CodeMonkey CodeMonkey - 1 year ago 273
Java Question

Converting a time String to ISO 8601 format

I am trying to create a String in a format like 2015-08-20T08:26:21.000Z

to 2015-08-20T08:26:21Z

I know it can be done with some String splitting techniques, but i am wondering if there is an elegant solution for that (with minimal code changes).

Both of the above are time strings, the final one which i need is Date in ISO 8601 .

I have tried a few similar questions like converting a date string into milliseconds in java but they dont actually solve the purpose.

Also tried using :

SimpleDateFormat df = new SimpleDateFormat("yyyy-MM-dd'T'HH:mmZ");
String nowAsString = df.format(new Date());

But it still does not do any String to String conversions. Getting the following error:

23:04:13,829 WARN [RuntimeExceptionMapper] caught RuntimeException: {}: java.lang.IllegalArgumentException: Cannot format given Object as a Date

Is there some library which someone can suggest ?


Answer Source


Instant.parse( "2015-08-20T08:26:21.000Z" )


Date-Time Formatter

If all you want to do is eliminate the .000, then use date-time objects to parse your input string value, then generate a new string representation of that date-time value in a different format.

ISO 8601

By the way, if that is your goal, the Question’s title make no sense as both strings mentioned in the first sentence are valid ISO 8601 formatted strings.

  • 2015-08-20T08:26:21.000Z
  • 2015-08-20T08:26:21Z


Java 8 and later has the new java.time package. These new classes supplant the old java.util.Date/.Calendar & java.text.SimpleDateFormat classes. Those old classes were confusing, troublesome, and flawed.


If all you want is UTC time zone, then you can use the Instant class. This class represents a point along the timeline without regard to any particular time zone (basically UTC).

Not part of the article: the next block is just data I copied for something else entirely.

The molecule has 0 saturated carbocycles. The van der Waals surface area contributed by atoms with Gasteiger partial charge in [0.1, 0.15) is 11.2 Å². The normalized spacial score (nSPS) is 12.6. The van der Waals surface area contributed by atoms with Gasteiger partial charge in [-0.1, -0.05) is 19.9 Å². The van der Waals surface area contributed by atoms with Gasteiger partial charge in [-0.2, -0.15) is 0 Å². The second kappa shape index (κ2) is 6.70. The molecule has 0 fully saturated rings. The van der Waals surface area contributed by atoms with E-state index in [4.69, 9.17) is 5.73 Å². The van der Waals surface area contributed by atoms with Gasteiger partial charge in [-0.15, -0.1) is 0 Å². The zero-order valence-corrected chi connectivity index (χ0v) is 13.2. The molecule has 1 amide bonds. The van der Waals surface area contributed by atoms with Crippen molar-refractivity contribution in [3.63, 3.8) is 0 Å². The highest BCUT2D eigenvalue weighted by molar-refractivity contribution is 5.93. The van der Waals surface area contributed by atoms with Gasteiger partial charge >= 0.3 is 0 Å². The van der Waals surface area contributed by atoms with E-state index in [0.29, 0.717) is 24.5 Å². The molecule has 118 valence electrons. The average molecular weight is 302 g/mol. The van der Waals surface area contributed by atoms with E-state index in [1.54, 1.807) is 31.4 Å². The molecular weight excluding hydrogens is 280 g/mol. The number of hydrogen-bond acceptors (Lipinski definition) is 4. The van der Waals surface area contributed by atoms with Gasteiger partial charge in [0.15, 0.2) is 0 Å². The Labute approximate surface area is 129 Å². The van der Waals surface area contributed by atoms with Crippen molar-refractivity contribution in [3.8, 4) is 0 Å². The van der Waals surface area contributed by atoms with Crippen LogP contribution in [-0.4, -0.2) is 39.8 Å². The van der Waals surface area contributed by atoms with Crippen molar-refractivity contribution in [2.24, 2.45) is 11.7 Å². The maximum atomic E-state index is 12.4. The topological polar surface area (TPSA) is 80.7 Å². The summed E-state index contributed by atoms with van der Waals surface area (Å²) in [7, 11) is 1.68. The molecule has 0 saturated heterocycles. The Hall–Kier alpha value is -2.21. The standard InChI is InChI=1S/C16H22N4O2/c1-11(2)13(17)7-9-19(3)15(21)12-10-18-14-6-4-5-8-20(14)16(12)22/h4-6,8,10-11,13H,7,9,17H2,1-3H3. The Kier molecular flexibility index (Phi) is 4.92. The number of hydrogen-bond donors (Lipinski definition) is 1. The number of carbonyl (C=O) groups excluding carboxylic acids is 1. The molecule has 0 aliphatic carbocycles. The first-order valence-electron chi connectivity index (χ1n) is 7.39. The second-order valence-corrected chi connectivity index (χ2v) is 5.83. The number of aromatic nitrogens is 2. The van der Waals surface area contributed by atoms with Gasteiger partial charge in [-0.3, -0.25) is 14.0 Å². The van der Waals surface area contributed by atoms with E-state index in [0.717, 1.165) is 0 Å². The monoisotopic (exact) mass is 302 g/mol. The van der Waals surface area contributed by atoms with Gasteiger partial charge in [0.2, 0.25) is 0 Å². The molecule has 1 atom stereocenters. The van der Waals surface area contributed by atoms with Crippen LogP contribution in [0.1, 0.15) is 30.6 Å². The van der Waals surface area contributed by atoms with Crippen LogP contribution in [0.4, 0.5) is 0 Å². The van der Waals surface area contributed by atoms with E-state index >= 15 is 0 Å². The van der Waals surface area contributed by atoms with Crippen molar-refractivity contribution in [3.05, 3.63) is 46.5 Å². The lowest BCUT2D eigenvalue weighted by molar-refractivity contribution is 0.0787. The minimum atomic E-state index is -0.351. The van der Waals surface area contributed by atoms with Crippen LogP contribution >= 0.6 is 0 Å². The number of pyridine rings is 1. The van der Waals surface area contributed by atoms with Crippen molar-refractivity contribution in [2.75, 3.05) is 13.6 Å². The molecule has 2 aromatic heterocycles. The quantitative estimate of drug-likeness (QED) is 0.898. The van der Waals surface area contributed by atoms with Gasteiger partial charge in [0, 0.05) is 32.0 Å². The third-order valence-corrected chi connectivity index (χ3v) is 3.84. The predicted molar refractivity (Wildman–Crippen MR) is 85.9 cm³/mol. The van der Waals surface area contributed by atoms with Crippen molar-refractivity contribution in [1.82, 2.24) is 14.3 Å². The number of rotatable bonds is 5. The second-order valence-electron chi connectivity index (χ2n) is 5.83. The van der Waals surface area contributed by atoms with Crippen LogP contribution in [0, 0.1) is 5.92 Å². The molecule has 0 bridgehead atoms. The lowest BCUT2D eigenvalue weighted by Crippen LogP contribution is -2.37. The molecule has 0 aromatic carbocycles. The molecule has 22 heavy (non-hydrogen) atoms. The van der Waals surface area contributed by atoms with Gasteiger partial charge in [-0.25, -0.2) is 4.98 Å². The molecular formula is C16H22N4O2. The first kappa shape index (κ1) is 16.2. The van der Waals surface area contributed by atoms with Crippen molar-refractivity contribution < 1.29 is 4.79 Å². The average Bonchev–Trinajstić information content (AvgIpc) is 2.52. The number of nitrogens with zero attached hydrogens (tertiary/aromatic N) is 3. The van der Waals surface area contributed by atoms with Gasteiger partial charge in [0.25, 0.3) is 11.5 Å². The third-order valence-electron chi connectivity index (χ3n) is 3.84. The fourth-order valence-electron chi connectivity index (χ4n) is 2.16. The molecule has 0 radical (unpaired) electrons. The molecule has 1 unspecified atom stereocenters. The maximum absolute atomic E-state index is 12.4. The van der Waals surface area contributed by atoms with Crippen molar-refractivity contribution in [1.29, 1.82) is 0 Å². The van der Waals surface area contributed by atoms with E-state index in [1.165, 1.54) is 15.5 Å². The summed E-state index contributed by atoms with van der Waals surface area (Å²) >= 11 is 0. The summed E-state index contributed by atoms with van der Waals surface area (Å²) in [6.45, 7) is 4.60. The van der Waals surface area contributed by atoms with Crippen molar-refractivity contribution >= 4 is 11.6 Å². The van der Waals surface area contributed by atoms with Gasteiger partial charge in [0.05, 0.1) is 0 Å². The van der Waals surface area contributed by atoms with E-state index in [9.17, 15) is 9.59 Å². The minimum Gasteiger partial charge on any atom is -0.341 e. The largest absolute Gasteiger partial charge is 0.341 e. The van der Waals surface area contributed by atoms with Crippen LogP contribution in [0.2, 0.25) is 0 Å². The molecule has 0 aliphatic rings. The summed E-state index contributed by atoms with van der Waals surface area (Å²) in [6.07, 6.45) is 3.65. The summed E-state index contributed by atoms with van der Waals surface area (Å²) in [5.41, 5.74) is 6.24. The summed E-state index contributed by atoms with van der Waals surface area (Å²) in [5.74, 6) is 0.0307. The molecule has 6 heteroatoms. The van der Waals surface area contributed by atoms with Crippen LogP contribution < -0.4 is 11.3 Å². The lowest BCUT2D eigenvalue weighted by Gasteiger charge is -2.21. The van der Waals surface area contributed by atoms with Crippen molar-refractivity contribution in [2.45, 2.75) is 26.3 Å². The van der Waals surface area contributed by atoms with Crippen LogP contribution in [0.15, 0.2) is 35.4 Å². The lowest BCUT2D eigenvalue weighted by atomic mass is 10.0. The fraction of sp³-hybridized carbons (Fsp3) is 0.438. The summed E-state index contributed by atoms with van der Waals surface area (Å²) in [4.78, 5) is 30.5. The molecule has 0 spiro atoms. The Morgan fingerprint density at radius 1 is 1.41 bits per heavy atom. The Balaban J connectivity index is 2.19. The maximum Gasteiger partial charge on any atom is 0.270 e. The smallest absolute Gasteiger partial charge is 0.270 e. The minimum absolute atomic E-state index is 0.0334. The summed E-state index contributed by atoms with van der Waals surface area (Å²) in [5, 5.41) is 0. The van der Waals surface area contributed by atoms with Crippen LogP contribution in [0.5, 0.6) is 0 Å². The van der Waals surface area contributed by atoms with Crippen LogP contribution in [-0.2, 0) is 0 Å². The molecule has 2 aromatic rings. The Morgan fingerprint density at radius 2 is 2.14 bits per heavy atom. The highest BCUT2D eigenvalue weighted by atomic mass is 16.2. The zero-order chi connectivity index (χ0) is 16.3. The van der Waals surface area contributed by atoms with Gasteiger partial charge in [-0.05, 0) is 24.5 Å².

Calling an Instant’s toString generates a String representation of the date-time value using a DateTimeFormatter.ISO_INSTANT formatter instance. This formatter is automatically flexible about the fractional second. If the value has a whole second, no decimal places are generated (apparently what the Question wants). For a fractional second, digits appear in groups of 3, 6, or 9, as needed to represent the value up to nanosecond resolution. Note: this format may exceed ISO 8601 limit of milliseconds (3 decimal places).

Example code

Here is some example code in Java 8 Update 51.

String output = Instant.parse( "2015-08-20T08:26:21.000Z" ).toString( );
System.out.println("output: " + output );

output: 2015-08-20T08:26:21Z

Changing to a fractional second, .08

String output = Instant.parse( "2015-08-20T08:26:21.08Z" ).toString( );

output: 2015-08-20T08:26:21.080Z

If interested in any time zone other than UTC, then make a ZonedDateTime object from that Instant.

ZonedDateTime zdt = ZonedDateTime.ofInstant( instant , ZoneId.of( "America/Montreal" ) ) ;
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